Voice search is growing rapidly and is here to stay. With artificial intelligence (AI) becoming a household name thanks to Alexa or Siri, it is important that SEOs know how to optimize for it. People interact with voice searches daily, using a variety of devices like cell phones, cars, appliances and more. And, it is estimated that in the coming years, more people will be using voice search than ever.
Voice Search Schema Markup
Schema markup and structured data are very important signals to Google about your website. They provide instructions not just on what your page is about, but also about the intent of your site.
We often get asked about how to optimize for voice search. Clients wonder: is there a specific schema markup we should be using to leverage this trend?
The bottom line is this – implementing structured data will greatly affect your SEO rankings overall. And will help for voice search. We recommend a solid and structured data strategy to all website owners, as it can provide valuable information to Google about your page. Take a look at our voice search overview blog for more info.
With Google becoming more intuitive and constantly learning through algorithms and updates, they are trying to show search results based on user intent. Gone are the days of typing a single keyword into the search bar and seeing results for that keyword only.
For Google to get a full picture of your website, you need to provide the right instructions.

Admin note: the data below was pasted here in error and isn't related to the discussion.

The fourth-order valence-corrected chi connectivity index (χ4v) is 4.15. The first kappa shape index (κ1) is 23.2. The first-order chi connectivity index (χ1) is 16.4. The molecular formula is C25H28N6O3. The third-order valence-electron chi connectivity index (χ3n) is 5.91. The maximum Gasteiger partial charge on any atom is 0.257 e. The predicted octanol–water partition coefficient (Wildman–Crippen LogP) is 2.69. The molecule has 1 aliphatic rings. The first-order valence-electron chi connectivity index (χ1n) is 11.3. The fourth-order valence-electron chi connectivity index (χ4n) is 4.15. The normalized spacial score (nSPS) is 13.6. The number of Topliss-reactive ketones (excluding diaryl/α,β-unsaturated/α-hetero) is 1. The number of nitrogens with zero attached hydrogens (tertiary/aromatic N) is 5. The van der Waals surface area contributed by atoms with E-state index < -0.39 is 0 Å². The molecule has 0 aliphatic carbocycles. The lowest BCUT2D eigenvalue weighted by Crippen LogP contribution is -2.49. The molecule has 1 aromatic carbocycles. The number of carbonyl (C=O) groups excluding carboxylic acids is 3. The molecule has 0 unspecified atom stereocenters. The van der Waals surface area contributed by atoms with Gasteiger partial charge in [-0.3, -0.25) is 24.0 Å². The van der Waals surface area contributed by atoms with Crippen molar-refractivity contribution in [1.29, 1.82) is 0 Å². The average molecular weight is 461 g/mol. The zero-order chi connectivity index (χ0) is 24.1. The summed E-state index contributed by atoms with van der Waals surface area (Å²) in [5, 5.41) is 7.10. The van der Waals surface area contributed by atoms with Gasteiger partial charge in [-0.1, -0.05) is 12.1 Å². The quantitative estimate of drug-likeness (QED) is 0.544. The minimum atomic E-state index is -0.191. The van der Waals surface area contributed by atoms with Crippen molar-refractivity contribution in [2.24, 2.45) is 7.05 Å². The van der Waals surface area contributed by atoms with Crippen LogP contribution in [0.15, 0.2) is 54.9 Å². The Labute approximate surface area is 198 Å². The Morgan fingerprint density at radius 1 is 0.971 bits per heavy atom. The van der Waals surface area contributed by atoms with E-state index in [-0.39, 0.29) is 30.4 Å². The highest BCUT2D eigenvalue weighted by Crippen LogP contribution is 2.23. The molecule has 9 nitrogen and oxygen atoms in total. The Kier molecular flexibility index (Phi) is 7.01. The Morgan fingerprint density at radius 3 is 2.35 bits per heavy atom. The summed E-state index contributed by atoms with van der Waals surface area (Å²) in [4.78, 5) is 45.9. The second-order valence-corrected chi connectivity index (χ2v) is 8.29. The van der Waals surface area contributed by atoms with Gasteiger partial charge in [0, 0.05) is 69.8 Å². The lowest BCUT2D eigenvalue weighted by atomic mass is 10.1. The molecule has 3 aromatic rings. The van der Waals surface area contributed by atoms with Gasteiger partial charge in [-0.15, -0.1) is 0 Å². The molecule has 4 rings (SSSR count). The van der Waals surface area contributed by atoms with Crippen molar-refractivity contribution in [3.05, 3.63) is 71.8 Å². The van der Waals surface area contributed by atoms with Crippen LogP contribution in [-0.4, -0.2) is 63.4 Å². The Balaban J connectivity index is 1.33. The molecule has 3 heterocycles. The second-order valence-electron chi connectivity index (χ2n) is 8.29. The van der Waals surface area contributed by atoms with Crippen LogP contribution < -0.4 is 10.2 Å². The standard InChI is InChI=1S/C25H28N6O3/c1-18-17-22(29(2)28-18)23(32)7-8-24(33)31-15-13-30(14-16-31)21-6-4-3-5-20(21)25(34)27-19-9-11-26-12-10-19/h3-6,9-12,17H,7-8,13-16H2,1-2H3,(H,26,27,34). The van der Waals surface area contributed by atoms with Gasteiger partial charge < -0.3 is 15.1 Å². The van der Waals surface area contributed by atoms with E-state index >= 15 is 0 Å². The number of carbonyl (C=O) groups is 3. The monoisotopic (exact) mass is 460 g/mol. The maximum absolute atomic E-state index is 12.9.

This is where structured data comes in. It helps explain what your page is about, and how people might want to use it. The more Google understands the bigger picture of your page and its content, the better it will be at presenting your page in search results.
Google has recently released support of a new markup aimed at news publishers trying to get their content into Google Assistant (Google’s smart speaker or AI). This schema.org property is in beta testing and could eventually change.
According to Google, “The speakable schema.org property identifies sections within an article or webpage that are best suited for audio playback using text-to-speech (TTS).” This markup allows search engines to view sections of a web page that are ‘speakable’ – meaning they are appropriate for text-to-speech conversion. So for example if someone asks Google Assistant, “when did the US land on the moon?” The speakable markup will allow Google Assistant to answer the question using audio playback or TTS.
Currently, this markup is eligible for news sites only and must follow certain requirements.
While this schema property is aimed only at news publishers, it is a good thing for SEOs and webmasters to keep an eye on as it may expand and change its eligibility requirements down the road.
Need help optimizing for voice search? Contact us today!